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Help or hindrance? The travel, energy and carbon impacts of highly automated vehicles

Listed author(s):
  • Wadud, Zia
  • MacKenzie, Don
  • Leiby, Paul
Registered author(s):

    Experts predict that new automobiles will be capable of driving themselves under limited conditions within 5–10years, and under most conditions within 10–20years. Automation may affect road vehicle energy consumption and greenhouse gas (GHG) emissions in a host of ways, positive and negative, by causing changes in travel demand, vehicle design, vehicle operating profiles, and choices of fuels. In this paper, we identify specific mechanisms through which automation may affect travel and energy demand and resulting GHG emissions and bring them together using a coherent energy decomposition framework. We review the literature for estimates of the energy impacts of each mechanism and, where the literature is lacking, develop our own estimates using engineering and economic analysis. We consider how widely applicable each mechanism is, and quantify the potential impact of each mechanism on a common basis: the percentage change it is expected to cause in total GHG emissions from light-duty or heavy-duty vehicles in the U.S. Our primary focus is travel related energy consumption and emissions, since potential lifecycle impacts are generally smaller in magnitude. We explore the net effects of automation on emissions through several illustrative scenarios, finding that automation might plausibly reduce road transport GHG emissions and energy use by nearly half – or nearly double them – depending on which effects come to dominate. We also find that many potential energy-reduction benefits may be realized through partial automation, while the major energy/emission downside risks appear more likely at full automation. We close by presenting some implications for policymakers and identifying priority areas for further research.

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    File URL: http://www.sciencedirect.com/science/article/pii/S0965856415002694
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    Article provided by Elsevier in its journal Transportation Research Part A: Policy and Practice.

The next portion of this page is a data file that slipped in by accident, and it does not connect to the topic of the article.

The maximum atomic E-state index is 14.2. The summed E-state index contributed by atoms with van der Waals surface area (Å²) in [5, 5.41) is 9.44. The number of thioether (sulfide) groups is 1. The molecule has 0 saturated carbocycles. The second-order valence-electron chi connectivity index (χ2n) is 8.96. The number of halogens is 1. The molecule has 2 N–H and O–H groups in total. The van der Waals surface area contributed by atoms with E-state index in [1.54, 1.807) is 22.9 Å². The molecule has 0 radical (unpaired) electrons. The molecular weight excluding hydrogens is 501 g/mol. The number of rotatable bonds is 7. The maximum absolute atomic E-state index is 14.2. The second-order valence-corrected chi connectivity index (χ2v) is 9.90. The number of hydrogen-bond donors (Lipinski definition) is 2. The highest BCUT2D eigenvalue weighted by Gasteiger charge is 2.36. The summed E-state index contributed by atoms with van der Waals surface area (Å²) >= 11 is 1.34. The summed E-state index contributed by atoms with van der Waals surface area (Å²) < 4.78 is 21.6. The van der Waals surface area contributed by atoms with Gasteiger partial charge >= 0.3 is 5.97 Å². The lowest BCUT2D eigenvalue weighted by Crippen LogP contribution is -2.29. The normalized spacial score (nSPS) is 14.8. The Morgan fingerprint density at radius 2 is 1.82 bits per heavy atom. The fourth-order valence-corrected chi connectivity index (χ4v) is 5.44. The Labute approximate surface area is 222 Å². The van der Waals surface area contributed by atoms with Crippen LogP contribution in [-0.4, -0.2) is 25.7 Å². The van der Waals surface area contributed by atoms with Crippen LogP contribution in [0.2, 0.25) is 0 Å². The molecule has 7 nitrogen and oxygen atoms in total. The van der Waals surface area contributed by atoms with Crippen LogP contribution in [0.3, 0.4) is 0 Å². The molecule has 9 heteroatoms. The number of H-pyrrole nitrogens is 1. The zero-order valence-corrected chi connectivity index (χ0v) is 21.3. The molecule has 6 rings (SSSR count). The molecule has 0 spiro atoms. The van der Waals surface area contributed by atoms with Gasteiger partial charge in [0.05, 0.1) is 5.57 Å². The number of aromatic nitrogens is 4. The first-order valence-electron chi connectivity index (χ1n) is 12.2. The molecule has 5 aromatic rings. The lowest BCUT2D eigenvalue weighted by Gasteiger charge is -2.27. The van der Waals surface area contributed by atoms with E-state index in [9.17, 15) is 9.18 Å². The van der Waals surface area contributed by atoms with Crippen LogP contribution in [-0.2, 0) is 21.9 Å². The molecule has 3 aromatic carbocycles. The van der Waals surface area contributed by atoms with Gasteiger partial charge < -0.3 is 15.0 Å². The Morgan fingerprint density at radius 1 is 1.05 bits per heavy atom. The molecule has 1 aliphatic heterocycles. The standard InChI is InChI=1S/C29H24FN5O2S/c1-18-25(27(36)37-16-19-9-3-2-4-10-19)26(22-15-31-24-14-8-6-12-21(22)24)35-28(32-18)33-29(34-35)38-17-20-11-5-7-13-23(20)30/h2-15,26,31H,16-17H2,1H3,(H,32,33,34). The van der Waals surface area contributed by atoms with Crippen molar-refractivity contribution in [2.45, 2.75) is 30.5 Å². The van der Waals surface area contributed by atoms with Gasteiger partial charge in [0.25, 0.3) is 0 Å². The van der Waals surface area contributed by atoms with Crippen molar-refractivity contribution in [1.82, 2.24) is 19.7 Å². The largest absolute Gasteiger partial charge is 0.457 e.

Volume (Year): 86 (2016)
    Issue (Month): C ()
    Pages: 1-18

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    Handle: RePEc:eee:transa:v:86:y:2016:i:c:p:1-18
    DOI: 10.1016/j.tra.2015.12.001
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    1. Lyons, Glenn & Jain, Juliet & Holley, David, 2007. "The use of travel time by rail passengers in Great Britain," Transportation Research Part A: Policy and Practice, Elsevier, vol. 41(1), pages 107-120, January.
    2. Nichols, Brice G. & Kockelman, Kara M., 2014. "Life-cycle energy implications of different residential settings: Recognizing buildings, travel, and public infrastructure," Energy Policy, Elsevier, vol. 68(C), pages 232-242.
    3. Schafer, Andreas & Victor, David G., 2000. "The future mobility of the world population," Transportation Research Part A: Policy and Practice, Elsevier, vol. 34(3), pages 171-205, April.
    4. Winebrake, James J. & Green, Erin H. & Comer, Bryan & Corbett, James J. & Froman, Sarah, 2012. "Estimating the direct rebound effect for on-road freight transportation," Energy Policy, Elsevier, vol. 48(C), pages 252-259.
    5. Wadud, Zia, 2011. "Personal tradable carbon permits for road transport: Why, why not and who wins?," Transportation Research Part A: Policy and Practice, Elsevier, vol. 45(10), pages 1052-1065.
    6. Zabat, Michael & Stabile, Nick & Farascaroli, Stefano & Browand, Frederick, 1995. "The Aerodynamic Performance Of Platoons: A Final Report," Institute of Transportation Studies, Research Reports, Working Papers, Proceedings qt8ph187fw, Institute of Transportation Studies, UC Berkeley.
    7. Small, Kenneth A., 2012. "Valuation of travel time," Economics of Transportation, Elsevier, vol. 1(1), pages 2-14.
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